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By: Bruce Buchanan, Sebelist Buchanan Law
In U.S. v. International Packaging, Inc., 12 OCAHO no. 1275 (2016), the Office of Chief Administrative Hearing Officer (OCAHO) found International Packaging, Inc. (IPI) committed 94 of the 95 Form I-9 violations alleged. In so doing, OCAHO faced an interesting issue - whether the employer had to provide supporting documents with the I-9 forms when the I-9 forms were subpoenaed but supporting documentation was requested in the cover letter, not the subpoena.
Notice of Inspection and NIF
IPI was served with a Notice of Inspection and subpoena on February 17, 2011. On February 23, 2011, IPI produced some but not all of its I-9 forms, inadvertently failing to produce 21 Form I-9s. IPI contends it had an agreement to produce the I-9 forms by March 2 but concedes it did not provide the 21 Form I-9s at that time either.
ICE states it did not even learn of the existence of more employees until it examined IPI’s payroll records. After ICE requested nine of the 21 Form I-9s – all current employees – IPI complied.
On August 16, 2011, ICE issued Notice of Intent to Fine (NIF). ICE alleged in Count I that IPI failed to produce 21 Form I-9s, and in Count II alleged that on 67 occasions, the company failed to enter certain data, such as document title, identification number or expiration date, in Lists A, B or C of Section 2. IPI failed to present any documentation attached to the I-9 forms. Thus, ICE asserts these are substantive errors, not technical ones, citing the Virtue Memorandum. IPI asserts that the supporting documentation was requested in a cover letter, not a subpoena; thus, ICE had “insufficient process” to allege these violations where the documentation, if presented, would have established these errors were technical.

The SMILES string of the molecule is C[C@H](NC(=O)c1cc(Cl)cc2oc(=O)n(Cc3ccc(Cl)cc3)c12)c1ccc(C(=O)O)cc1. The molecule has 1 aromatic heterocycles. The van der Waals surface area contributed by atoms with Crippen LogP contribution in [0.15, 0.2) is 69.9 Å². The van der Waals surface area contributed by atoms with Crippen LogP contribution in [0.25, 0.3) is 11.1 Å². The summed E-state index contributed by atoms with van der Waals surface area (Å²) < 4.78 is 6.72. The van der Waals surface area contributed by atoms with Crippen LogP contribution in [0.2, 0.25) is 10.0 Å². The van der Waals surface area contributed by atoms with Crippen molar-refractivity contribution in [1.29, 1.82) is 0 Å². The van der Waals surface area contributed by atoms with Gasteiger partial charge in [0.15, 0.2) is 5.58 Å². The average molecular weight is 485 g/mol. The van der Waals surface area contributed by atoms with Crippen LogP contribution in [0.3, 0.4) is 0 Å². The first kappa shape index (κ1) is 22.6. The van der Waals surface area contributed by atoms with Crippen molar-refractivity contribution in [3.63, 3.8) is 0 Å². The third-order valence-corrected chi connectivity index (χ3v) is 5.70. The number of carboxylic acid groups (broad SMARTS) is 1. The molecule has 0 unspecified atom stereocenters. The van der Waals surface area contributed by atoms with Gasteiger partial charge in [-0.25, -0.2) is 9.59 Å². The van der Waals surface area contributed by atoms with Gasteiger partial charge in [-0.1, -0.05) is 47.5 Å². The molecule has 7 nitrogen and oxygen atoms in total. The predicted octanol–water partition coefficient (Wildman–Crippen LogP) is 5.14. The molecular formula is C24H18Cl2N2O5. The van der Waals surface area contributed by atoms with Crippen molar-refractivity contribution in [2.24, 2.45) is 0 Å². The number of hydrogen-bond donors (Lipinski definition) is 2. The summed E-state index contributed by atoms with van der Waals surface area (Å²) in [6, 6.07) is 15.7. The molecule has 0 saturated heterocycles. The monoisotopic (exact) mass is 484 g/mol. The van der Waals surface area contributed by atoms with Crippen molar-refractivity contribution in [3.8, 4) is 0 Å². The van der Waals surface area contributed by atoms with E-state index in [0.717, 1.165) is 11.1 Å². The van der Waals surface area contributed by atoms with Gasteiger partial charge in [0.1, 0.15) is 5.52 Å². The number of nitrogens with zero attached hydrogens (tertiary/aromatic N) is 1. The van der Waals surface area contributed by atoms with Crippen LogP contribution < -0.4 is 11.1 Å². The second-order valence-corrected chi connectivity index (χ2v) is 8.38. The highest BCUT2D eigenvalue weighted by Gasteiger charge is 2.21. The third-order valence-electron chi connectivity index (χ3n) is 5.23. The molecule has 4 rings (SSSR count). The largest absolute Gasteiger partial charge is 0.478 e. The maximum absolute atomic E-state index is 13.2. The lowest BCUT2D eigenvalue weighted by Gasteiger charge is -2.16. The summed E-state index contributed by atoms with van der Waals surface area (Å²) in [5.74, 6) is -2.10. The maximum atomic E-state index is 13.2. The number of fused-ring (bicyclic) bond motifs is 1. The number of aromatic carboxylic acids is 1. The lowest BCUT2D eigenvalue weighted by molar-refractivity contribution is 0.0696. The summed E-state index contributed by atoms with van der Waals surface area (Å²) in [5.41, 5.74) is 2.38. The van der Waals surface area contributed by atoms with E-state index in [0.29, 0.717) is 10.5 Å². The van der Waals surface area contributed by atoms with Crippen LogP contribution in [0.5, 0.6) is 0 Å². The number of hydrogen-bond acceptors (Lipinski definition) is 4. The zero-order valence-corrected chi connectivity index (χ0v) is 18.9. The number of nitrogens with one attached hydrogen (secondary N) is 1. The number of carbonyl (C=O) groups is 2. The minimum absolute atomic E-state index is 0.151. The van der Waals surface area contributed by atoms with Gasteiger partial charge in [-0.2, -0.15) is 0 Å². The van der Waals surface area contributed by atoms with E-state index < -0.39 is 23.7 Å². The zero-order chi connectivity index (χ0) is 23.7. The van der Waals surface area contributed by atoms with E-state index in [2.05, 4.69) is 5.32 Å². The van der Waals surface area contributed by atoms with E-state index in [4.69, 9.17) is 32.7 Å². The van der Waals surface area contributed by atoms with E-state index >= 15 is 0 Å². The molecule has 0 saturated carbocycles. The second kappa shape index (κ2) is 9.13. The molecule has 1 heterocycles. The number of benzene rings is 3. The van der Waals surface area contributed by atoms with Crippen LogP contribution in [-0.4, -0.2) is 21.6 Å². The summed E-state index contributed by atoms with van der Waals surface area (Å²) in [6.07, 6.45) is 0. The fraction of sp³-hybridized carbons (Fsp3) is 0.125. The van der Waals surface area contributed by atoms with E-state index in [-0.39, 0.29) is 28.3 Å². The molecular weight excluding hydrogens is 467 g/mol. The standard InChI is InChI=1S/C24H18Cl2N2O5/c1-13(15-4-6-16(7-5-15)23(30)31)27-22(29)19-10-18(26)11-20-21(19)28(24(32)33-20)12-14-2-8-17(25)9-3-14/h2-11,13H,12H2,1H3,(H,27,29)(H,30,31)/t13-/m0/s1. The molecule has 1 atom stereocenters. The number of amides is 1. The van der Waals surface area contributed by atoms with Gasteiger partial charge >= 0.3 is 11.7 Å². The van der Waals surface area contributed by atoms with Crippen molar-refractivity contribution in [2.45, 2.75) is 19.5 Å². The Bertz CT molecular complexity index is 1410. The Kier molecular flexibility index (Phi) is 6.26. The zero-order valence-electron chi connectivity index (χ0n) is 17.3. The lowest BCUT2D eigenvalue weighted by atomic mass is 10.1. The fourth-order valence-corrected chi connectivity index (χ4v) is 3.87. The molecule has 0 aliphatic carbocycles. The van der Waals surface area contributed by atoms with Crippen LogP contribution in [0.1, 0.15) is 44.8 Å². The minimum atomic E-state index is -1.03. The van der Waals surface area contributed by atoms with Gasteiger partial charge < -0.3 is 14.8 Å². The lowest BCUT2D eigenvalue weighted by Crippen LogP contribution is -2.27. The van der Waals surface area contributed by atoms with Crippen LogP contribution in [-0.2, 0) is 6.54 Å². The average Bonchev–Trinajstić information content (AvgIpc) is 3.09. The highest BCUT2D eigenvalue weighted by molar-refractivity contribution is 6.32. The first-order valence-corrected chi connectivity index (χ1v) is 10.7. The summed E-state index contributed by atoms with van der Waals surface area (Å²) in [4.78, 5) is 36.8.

IPI cites to 8 C.F.R. § 274a.2(b)(3), which does not require the supporting documentation to be kept with the I-9 forms. It asserts it offered to provide ICE with the verification documents and ICE should have accepted them and given IPI 10 days to cure the technical violations.
Furthermore, IPI’s attorney, DeAnne Hilgers, states she was told by ICE agents at a Federal Bar Association conference in Chicago that “requesting supporting documents in a cover letter is not consistent with standard ICE practice.” IPI stated it did not provide the supporting documentation for the I-9 forms because the subpoena did not request such, and an attorney had previously told them only to provide what was requested. However, the cover letter clearly requested any supporting documentation. ICE responded “nothing in the statute or regulations requires the issuance of a subpoena as the only means of obtaining documents from an employer.”
OCAHO sided with ICE on this argument and found nothing in the Virtue Memorandum requires an employer to copy and provide documents; rather, it is simply an affirmative defense. OCAHO found there was no conflict between 8 C.F.R. § 1324a.(b)(3) and the Virtue Memorandum. In this case, the employer did not provide the supporting documentation with the I-9 forms to ICE; therefore, the errors in Lists A, B and C were substantive. Furthermore, OCAHO found ICE is not required to ask for any supporting documentation; it is up to the employer to provide such and raise as an affirmative defense.
Due to these findings, OCAHO found all 67 allegations to be violations in Count II. OCAHO set a later filing date as to the parties’ arguments on the amount of penalties.
Although an employer has an affirmative defense to some errors in Section 2, Lists A, B and C so that the errors will be viewed as technical and can be cured without a penalty, it is incumbent on the employer to provide the supporting documentation with the I-9 forms, regardless of whether they were requested in a subpoena, Notice of Inspection, or cover letter, or not requested at all.
By Bruce Buchanan, Siskind Susser